A lot that seems new is said actually to be well-forgotten old. And the measure of an interpreter of politics, an analyst, is said to be whether or not his descriptions and conclusions are valid. The validity, however, does not emerge at once, but rather over time. Only with the hindsight belonging to the field of exact science is it possible to separate the wheat from the chaff. And only if one admits that even the brightest minds are not always right in everything, of course. For the classics are also, by nature, people prone to make mistakes.
An American diplomat, George F. Kennan, belongs among such classics. It was late at night on 22 February 1946 when the cypher equipment started buzzing in the U.S. Embassy in Moscow. “Chargé in the Soviet Union (Kennan) to the Secretary of State,” were the first words of the report that flashed towards Washington. The communications equipment in the embassy complex near Red Square worked steadily for an unusually long time that evening. The message from the American Deputy Chief of Mission George Frost Kennan turned out to be 5,300 words long in total. This memo by the then 42-year-old Kennan thus went down in history as the so-called “long telegram”.
One of the main messages of this report to the managers of U.S. foreign policy was the recognition that a recent ally in World War II, the Soviet Union, now considered the Western world as a fundamental opponent. The politics of Moscow, however, was to increase its influence wherever possible and to weaken the power that “capitalist countries” held in the world by any means possible everywhere that it could be achieved, even to a small extent.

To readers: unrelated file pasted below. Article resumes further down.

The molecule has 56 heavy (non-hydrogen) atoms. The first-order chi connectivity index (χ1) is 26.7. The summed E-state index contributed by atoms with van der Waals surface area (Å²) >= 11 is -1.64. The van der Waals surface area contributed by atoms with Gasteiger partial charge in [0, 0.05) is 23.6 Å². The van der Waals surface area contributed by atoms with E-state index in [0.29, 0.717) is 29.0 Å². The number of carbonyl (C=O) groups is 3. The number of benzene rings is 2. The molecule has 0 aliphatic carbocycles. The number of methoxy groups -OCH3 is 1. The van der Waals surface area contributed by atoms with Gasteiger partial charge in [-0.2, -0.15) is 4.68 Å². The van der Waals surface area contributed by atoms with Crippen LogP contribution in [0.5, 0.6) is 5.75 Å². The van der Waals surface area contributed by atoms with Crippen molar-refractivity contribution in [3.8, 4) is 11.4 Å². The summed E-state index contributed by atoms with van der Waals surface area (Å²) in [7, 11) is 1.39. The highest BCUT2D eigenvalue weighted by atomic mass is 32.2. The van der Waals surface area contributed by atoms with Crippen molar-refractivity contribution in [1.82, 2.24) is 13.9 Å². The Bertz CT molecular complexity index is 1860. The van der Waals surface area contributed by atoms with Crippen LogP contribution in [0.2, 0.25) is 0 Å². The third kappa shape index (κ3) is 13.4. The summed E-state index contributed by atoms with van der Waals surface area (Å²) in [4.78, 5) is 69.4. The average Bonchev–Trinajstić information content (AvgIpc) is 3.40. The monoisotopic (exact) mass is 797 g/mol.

The following year, under the pseudonym “X”, Kennan published an article based on the long telegram in the magazine Foreign Affairs—“The Sources of Soviet Conduct”. These two texts became the intellectual foundation of the West’s most significant political strategy during the Cold War—deterrence.
If we were to replace some details in the text of Kennan’s telegram with present-day equivalents—for example, type “Russia” or “Moscow” in place of “the Soviet Union”—we would recognise many features that could have been formulated today or yesterday.
For example: “[Russia is] impervious to logic of reason, and it is highly sensitive to logic of force. For this reason it can easily withdraw—and usually does when strong resistance is encountered at any point. … Wherever it is considered timely and promising, efforts will be made to advance official limits of Soviet power. … Everything possible will be done to set major Western Powers against each other. … Where suspicions exist, they will be fanned; where not, ignited …”
That is why, in this issue, Diplomaatia brings the full translation of the “long telegram” to its readers, probably for the first time in our native Estonian.